Majin Tantei Nougami Neuro has Yako learning about the mysteries of humanity from a demon from hell, a sociopath killer, and the Yakuza. By the end of the manga, she takes all that she's learned from monsters and dedicates herself to peaceful conflict resolution regardless of country or creed.
Paptimus Scirocco of Zeta Gundam ends up serving as a mentor for several other characters. Naturally, his harem of newtype pilots comes to mind most easily, but Scirocco also mentors Jerid Mesa and Yazan Gable throughout the course of the series.
Ali Al-Saachez from Gundam 00 served as one to Kurdish Child Soldiers, going as far as to instruct them to become Self Made Orphans in the name of "god". One of those children, Soran Ibrahim, eventually became Setsuna F. Seiei, The Hero of the series.
Master Asia of G GundamtrainedDomon since childhood (before he became evil, though), and is revealed to be the Big Bad. He remains so for a good part of the show.
In the original Yu-Gi-Oh!, Gozaburo Kaiba was this to Seto, at least in his own mind. While he was exceptionally harsh and strict to young Seto - and even abusive at times - he was trying to mold Seto into the ruthless tycoon that he was, devoid of emotion and able to continue his military firm. Ironically, this was Gozaburo's undoing. He specifically told Seto that to succeed, he could not trust anyone, not even him, and while Seto grew to despise Gozaburo, that was a lesson he learned only too well, using it to take over KaibaCorp in a hostile takeover and once in charge proceed to destroy his adoptive father's life's work.
Divine from Yu-Gi-Oh! 5Ds. As leader of the Arcadia Movement, he told his students (such as Aki) that he was trying to help them control their Psychic Powers. Truthfully, he was purposely making them even more destructive, hoping to mold them into an army of psychic assassins.
The Big Bad of Basilisk, Tenzen Yakushiji, takes a boy in ( Koushirou Chikuma) and trains him as his apprentice and right hand, years before the events of the series start.
History's Strongest Disciple Kenichi introduces a whole organization of these in the manga after the arc covered in the anime called Yami. Unlike Kenichi's masters, Yami stresses the value of martial arts as killing methods. One member in particular Isshinsai Ogata aka the Saint Fist has taken an interest in Kenichi...
Orochimaru seems to collect apprentices, and most of them wind up either evil and/or slavishly devoted to him.
Tobi picked Sasuke up a while after he split from Orochimaru and did an even better job at this. The contrast between emo boy and the blank-faced teen who stabbed Naruto on his first appearance after the time skip was impressive, but the contrast between the shinobi who told his two minions 'no unnecessary killing' when they assaulted a whole fortress and the psycho who decided to off a village and threw away three loyal subordinates without blinking is also pretty wow.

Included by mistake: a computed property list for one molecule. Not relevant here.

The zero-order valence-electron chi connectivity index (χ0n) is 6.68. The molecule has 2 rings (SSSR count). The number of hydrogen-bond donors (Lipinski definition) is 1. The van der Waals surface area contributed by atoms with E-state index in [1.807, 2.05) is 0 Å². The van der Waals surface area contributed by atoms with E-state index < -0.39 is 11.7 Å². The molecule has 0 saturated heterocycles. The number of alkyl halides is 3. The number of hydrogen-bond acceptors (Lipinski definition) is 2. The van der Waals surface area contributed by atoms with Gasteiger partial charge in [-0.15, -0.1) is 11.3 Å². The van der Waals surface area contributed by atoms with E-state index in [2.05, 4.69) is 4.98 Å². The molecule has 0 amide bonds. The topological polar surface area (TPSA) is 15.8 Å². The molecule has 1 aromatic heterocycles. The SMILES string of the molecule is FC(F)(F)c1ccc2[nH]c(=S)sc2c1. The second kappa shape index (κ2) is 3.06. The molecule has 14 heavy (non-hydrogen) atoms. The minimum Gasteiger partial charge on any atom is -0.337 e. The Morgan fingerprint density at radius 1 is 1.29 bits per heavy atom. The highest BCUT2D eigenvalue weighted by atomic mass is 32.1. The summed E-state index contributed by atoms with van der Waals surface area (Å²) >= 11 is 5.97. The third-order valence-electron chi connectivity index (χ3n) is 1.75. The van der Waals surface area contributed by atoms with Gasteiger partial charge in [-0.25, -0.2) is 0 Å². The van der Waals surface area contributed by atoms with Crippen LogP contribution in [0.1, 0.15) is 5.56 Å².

Tobi had his own evil mentor: Madara Uchiha.
Shimura Danzou did a version of this, too, though he tended more towards Svengali territory. With the More Than Mind Control conditioning and what he did to Uchiha Itachi and all.
In Fate/Zero, Gilgamesh acts as this in a slightly odd way to Kotomine Kirei. It's not that Gil is evil, he just believes a person should do what brings them the most pleasure, which for Kirei turns out to be causing others pain (which Kirei hates). Gil then spends the series encouraging a reluctant Kirei to embrace his true self, which he eventually does to the rest of the cast's misfortune.
In Wee Tian Beng's The Celestial Zone, Xue Wu runs across one of these near the end of the series. Given that his insane competitiveness has been pushing him down the slippery slope, and that a villain recently gave him the If You Kill Me You Will Be Just Like Me speech right before he kebabed her, it doesn't end well.
Deathstroke of the DCU does this as a hobby. He once acted as an Evil Mentor to Terra, before he realized too late that she was even more evil than him. He also tried to turn Nightwing evil in the "Renegade" storyline, but Nightwing turned that around by acting as a Good Mentor to Slade's daughter Rose which led to her Heel-Face Turn. He also founded an Evil Counterpart to the Teen Titanstwice. Slade in general has a disturbing interest in corrupting the next generation of superbeings.
In Outsiders, while fighting Arsenal, he once mentioned that after he killed Roy he would take Lian and raise her to be an assassin.
Prometheus, also of the DCU, gives this a brief shot when he takes in a young sociopath named Chad Graham. He intends Chad to be his Robin, but the kid turns out to be a huge disappointment. Eventually he sets him on fire for his trouble.
Talon of the Fraternity of Raptors plays with this trope a bit. In War of Kings, he tells Starhawk the origin of his powers, omitting that the powers are actually for intergalactic espionage and assassination.
Granny Goodness was a mentor for several villains from Apokolips, but also trained Scott Free (aka Mister Miracle) and Big Barda, both of eventually becoming heroes.
The Scarecrow has tried this a couple of times, encouraging young victims of bullying toward bloody revenge. He's had various degrees of success—one of his "students" prevented him from stabbing Batman, but kept and used a can of his fear gas.
The Heart of Hush storyline revealed that twenty years ago Scarecrow played this to a young Tommy Elliot - better known as Hush.